What is a vasectomy?

A vasectomy is a simple procedure in which a doctor cuts and ties the vas deference tubes which carry the sperm (male eggs) produced by the testicles in the scrotum. The sperm forms part of the semen which during sexual intercourse is passed into the woman’s vagina and may swim up the uterine tract to the fallopian tubes which may result in fertilisation and an eventual pregnancy.

What are the benefits?

  •  No unwanted pregnancy
  •  No need to use another method of contraception

NB: Despite the benefits, a condom must be used to prevent the spread of sexually transmitted infections.

What are the limitations?

  • It is a permanent method
  • 1 in 2000 lifetime risk of pregnancy
  • There is no protection against sexually transmitted infections, therefore a condom must be used to prevent  the spread thereof

How is the procedure done?

The duration of the procedure is approximately 10 -15 minutes. The surgeon locates the vas (tube) in the scrotum (sac) on both sides. A local anaesthetic is injected under the skin on both sides of the scrotum to prevent pain. The surgeon then waits until the area is numb.

The surgeon then makes a small cut in the skin (on both sides) to expose the vas deference.  In the new no-scalpel vasectomy both tubes are reached through a single tiny puncture made in the skin. The vas deference on each side is closed by tying and cutting it. The skin is then closed with a few stitches.  The operation is not effective immediately.

The testicles continue to produce the male hormones giving the man his normal feelings for sex and normal ability to have erections and make love, but because his semen contains no sperm he cannot impregnate a woman.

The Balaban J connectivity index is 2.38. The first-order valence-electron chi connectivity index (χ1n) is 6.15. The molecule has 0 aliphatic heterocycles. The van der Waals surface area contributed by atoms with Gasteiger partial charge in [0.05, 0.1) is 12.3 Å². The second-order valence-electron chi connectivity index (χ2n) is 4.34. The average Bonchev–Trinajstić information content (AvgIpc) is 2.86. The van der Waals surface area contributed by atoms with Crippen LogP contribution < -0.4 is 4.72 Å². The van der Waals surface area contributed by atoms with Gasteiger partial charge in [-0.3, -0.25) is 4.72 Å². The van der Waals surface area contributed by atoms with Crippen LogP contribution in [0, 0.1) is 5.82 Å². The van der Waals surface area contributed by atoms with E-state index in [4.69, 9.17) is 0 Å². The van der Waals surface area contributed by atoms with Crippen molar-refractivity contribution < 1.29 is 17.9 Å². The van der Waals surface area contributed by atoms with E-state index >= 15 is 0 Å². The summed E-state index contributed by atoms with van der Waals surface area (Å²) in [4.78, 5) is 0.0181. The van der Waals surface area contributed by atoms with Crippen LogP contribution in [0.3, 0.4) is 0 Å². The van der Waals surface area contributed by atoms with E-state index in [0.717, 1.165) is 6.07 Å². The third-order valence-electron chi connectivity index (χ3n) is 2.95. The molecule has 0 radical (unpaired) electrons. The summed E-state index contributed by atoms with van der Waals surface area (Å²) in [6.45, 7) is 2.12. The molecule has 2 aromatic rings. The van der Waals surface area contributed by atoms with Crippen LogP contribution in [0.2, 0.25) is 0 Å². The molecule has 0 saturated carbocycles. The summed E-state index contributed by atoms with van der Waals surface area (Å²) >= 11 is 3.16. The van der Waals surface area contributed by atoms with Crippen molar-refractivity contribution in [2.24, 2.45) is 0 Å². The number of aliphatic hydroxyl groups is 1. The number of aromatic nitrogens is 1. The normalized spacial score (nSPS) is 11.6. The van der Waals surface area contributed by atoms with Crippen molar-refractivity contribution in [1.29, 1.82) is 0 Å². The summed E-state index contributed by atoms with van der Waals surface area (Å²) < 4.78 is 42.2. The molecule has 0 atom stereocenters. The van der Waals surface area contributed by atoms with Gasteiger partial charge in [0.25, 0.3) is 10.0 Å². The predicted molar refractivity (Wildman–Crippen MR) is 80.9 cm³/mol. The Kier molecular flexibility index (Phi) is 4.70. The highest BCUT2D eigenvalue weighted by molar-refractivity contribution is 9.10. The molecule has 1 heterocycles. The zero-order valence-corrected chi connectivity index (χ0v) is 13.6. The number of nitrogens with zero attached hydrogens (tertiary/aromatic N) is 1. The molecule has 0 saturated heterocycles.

NB: The male with his partner should continue to use the method of contraception they used prior to the vasectomy until the laboratory result indicate that there is no sperm present in the semen analysis OR test.

After the Operation

  • Rest for a day or two depending on type of work.
  • Firm supporting underpants will provide comfort. Use a pain reliever such as Panado if needed.
  • Report any severe pain, swelling or fever to the clinic immediately.
  • He should be fit to return to normal work, exercise and sexual activity at the end of a week.
  • It takes approximately 20 ejaculations to get rid of all the sperm stored in the tubes.

NB: A semen test must be done 12 weeks after the operation. If the test result indicates that there is still sperm present then the male should continue with the contraceptive method used prior to sterilisation.  Only If a semen analysis / test result indicates no sperm present then the male is sterilised.

Where can a man go if he wants to be sterilized?

  • To the local fertility / family planning clinic
  • To the fertility clinic at a pharmacy
  • To the medical doctor
  • To the urologist

Criteria for a sterilization at a Community Health Facility:

  • Age 18 years and older
  • Not obese
  • Healthy male
  • Blood pressure reading less than 140/100mmhg

NB: If the man does not meet the above criteria he would have to be sterilised at a  secondary OR tertiary level public health hospital. 

What can a man do to prevent a pregnancy until he is sterilized?

  • Use a condom every time he has sexual intercourse.
  • Together with his partner consult a health professional regarding an appropriate method for his female partner in the interim.

Finally when considering permanent contraception you need to be 100% sure of your decision. Sterilization is considered a permanent method of contraception. A decision to be sterilised should be taken seriously as it almost entirely eliminates the possibility of future conception.

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